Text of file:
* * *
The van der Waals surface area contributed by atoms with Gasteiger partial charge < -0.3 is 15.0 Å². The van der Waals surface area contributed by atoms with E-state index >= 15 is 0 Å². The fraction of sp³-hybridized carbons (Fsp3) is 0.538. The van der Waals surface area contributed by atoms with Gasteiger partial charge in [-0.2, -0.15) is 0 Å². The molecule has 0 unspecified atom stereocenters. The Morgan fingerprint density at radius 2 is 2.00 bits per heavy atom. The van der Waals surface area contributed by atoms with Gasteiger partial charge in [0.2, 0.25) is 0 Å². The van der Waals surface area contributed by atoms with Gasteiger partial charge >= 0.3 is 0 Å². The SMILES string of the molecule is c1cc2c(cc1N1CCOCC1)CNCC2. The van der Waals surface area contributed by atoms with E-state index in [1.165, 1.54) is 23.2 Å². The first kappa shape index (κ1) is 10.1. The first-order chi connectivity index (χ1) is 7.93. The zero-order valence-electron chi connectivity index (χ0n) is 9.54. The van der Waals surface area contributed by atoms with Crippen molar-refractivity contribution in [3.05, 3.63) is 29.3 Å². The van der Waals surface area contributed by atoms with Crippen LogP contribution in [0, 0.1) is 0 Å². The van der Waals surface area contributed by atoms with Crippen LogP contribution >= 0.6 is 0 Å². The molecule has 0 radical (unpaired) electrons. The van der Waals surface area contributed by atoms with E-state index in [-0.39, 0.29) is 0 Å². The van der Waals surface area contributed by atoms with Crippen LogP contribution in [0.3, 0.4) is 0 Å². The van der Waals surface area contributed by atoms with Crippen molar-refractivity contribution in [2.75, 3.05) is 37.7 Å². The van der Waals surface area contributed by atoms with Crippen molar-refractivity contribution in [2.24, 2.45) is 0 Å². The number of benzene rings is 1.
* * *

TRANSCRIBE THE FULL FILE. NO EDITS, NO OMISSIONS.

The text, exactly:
The van der Waals surface area contributed by atoms with Gasteiger partial charge < -0.3 is 15.0 Å². The van der Waals surface area contributed by atoms with E-state index >= 15 is 0 Å². The fraction of sp³-hybridized carbons (Fsp3) is 0.538. The van der Waals surface area contributed by atoms with Gasteiger partial charge in [-0.2, -0.15) is 0 Å². The molecule has 0 unspecified atom stereocenters. The Morgan fingerprint density at radius 2 is 2.00 bits per heavy atom. The van der Waals surface area contributed by atoms with Gasteiger partial charge in [0.2, 0.25) is 0 Å². The van der Waals surface area contributed by atoms with Gasteiger partial charge >= 0.3 is 0 Å². The SMILES string of the molecule is c1cc2c(cc1N1CCOCC1)CNCC2. The van der Waals surface area contributed by atoms with E-state index in [1.165, 1.54) is 23.2 Å². The first kappa shape index (κ1) is 10.1. The first-order chi connectivity index (χ1) is 7.93. The zero-order valence-electron chi connectivity index (χ0n) is 9.54. The van der Waals surface area contributed by atoms with Crippen molar-refractivity contribution in [3.05, 3.63) is 29.3 Å². The van der Waals surface area contributed by atoms with Crippen LogP contribution in [0, 0.1) is 0 Å². The van der Waals surface area contributed by atoms with Crippen LogP contribution >= 0.6 is 0 Å². The molecule has 0 radical (unpaired) electrons. The van der Waals surface area contributed by atoms with E-state index in [-0.39, 0.29) is 0 Å². The van der Waals surface area contributed by atoms with Crippen LogP contribution in [0.3, 0.4) is 0 Å². The van der Waals surface area contributed by atoms with Crippen molar-refractivity contribution in [2.75, 3.05) is 37.7 Å². The van der Waals surface area contributed by atoms with Crippen molar-refractivity contribution in [2.24, 2.45) is 0 Å². The number of benzene rings is 1.